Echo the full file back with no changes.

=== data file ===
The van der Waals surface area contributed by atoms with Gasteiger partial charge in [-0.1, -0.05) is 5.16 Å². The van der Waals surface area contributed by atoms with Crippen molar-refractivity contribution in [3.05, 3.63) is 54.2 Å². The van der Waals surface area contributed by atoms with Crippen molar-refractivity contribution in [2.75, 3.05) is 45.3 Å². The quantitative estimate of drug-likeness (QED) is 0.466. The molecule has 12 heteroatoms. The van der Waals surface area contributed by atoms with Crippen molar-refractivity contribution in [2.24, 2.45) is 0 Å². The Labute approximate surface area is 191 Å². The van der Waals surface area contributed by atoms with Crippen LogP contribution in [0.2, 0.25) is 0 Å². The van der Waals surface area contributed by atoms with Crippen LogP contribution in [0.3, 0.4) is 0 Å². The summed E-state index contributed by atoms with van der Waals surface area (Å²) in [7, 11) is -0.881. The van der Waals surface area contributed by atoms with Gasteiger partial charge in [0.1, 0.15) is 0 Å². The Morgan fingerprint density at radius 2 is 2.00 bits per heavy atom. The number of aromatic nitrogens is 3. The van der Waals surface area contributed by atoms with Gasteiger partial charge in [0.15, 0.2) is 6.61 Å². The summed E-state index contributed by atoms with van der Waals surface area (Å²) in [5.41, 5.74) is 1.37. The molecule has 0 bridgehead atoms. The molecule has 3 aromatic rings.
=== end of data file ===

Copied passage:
The van der Waals surface area contributed by atoms with Gasteiger partial charge in [-0.1, -0.05) is 5.16 Å². The van der Waals surface area contributed by atoms with Crippen molar-refractivity contribution in [3.05, 3.63) is 54.2 Å². The van der Waals surface area contributed by atoms with Crippen molar-refractivity contribution in [2.75, 3.05) is 45.3 Å². The quantitative estimate of drug-likeness (QED) is 0.466. The molecule has 12 heteroatoms. The van der Waals surface area contributed by atoms with Crippen molar-refractivity contribution in [2.24, 2.45) is 0 Å². The Labute approximate surface area is 191 Å². The van der Waals surface area contributed by atoms with Crippen LogP contribution in [0.2, 0.25) is 0 Å². The van der Waals surface area contributed by atoms with Crippen LogP contribution in [0.3, 0.4) is 0 Å². The summed E-state index contributed by atoms with van der Waals surface area (Å²) in [7, 11) is -0.881. The van der Waals surface area contributed by atoms with Gasteiger partial charge in [0.1, 0.15) is 0 Å². The Morgan fingerprint density at radius 2 is 2.00 bits per heavy atom. The number of aromatic nitrogens is 3. The van der Waals surface area contributed by atoms with Gasteiger partial charge in [0.15, 0.2) is 6.61 Å². The summed E-state index contributed by atoms with van der Waals surface area (Å²) in [5.41, 5.74) is 1.37. The molecule has 0 bridgehead atoms. The molecule has 3 aromatic rings.